Monday, July 22, 2013

Proving History?

So I finished reading Richard Carrier's book "Proving History: Bayes's Theorem and the Quest for the Historical Jesus" which I mentioned in the previous post.

A few things to say about Richard Carrier before I make comments on this book in particular:
  1. Carrier is an intelligent guy who thinks things through in greater detail than many people do.
  2. He also comes across as quite arrogant in interviews and in some of the things he writes.
  3. His logic appears to be sound and his conclusions generally appear to be justifiable.
  4. He has a clear idea of who his audience is, and tailors his writings to that specific audience.
Starting with that final point, I don't think I am the audience Carrier is writing to in this book. In many of the books by 'new atheists' which I have read, I've realised that the authors are generally 'preaching to the deconverted', as it were, and are not realistically expecting many believers to be reading their books. 'New atheism' books are aimed to give ammunition to atheists. Of course, the flipside of that is that most apologetics books are aimed at Christians to reinforce their beliefs, and not to try to convince atheists to believe...

So, point number one in this review, I don't think any Christian is going to be swayed by the arguments made in this book, even if they (the arguments, that is) are logical, justified and, indeed, correct. But, of course, this book doesn't really set out to sway anyone with its conclusions about history, the main point of this book is to demonstrate to its (mostly non-mathematically inclined) audience that the mathematical technique of Bayes's Theorem is appropriate in historical investigation, and furthermore is the best method to use in historical investigation. I think the book manages to do that, but as conclusions go, its not a very exciting one. The much more exciting and dramatic conclusion comes in Carrier's next book, which isn't out yet.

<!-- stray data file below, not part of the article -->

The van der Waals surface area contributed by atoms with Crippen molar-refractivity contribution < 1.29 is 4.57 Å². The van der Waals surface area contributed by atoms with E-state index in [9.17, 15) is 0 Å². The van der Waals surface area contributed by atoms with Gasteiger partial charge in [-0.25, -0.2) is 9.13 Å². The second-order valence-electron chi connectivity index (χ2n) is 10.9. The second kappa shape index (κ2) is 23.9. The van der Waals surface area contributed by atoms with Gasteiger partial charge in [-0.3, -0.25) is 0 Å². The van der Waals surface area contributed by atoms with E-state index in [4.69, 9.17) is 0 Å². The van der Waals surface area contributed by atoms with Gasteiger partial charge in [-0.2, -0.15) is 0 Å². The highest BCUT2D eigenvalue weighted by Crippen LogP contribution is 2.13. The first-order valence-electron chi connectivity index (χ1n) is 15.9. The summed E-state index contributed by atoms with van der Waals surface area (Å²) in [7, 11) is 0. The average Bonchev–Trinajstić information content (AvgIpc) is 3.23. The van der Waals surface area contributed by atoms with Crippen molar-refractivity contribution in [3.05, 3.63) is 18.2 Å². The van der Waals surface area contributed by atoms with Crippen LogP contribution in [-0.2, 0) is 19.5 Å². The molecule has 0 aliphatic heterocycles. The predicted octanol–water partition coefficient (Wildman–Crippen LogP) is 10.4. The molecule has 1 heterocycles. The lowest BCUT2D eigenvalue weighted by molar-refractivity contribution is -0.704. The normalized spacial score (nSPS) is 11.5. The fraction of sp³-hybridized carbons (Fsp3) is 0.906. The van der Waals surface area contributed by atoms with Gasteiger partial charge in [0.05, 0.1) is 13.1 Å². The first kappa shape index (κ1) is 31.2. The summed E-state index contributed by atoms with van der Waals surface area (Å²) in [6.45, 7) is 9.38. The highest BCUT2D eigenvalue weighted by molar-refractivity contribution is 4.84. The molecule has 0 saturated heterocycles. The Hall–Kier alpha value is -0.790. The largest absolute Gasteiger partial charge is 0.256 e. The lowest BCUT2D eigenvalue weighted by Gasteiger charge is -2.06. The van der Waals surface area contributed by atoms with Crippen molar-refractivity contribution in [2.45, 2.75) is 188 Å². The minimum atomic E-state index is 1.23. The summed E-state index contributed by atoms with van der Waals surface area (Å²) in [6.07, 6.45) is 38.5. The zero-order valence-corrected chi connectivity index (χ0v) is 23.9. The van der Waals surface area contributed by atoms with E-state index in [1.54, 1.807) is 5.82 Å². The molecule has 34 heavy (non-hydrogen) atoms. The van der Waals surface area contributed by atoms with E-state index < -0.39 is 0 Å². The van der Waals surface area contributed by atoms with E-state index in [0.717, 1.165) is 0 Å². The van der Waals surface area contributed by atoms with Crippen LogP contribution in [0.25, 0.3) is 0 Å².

As a side note, I'm glad that Carrier settled on consistent use of "Bayes's Theorem" rather than "Bayes Theorem", which I find acceptable, or "Bayes' Theorem", which is clearly not acceptable to anyone who understands grammar. Of course, he abbreviates it to "BT" for most of the book, which gets around the problem of the apostrophe. But anyway...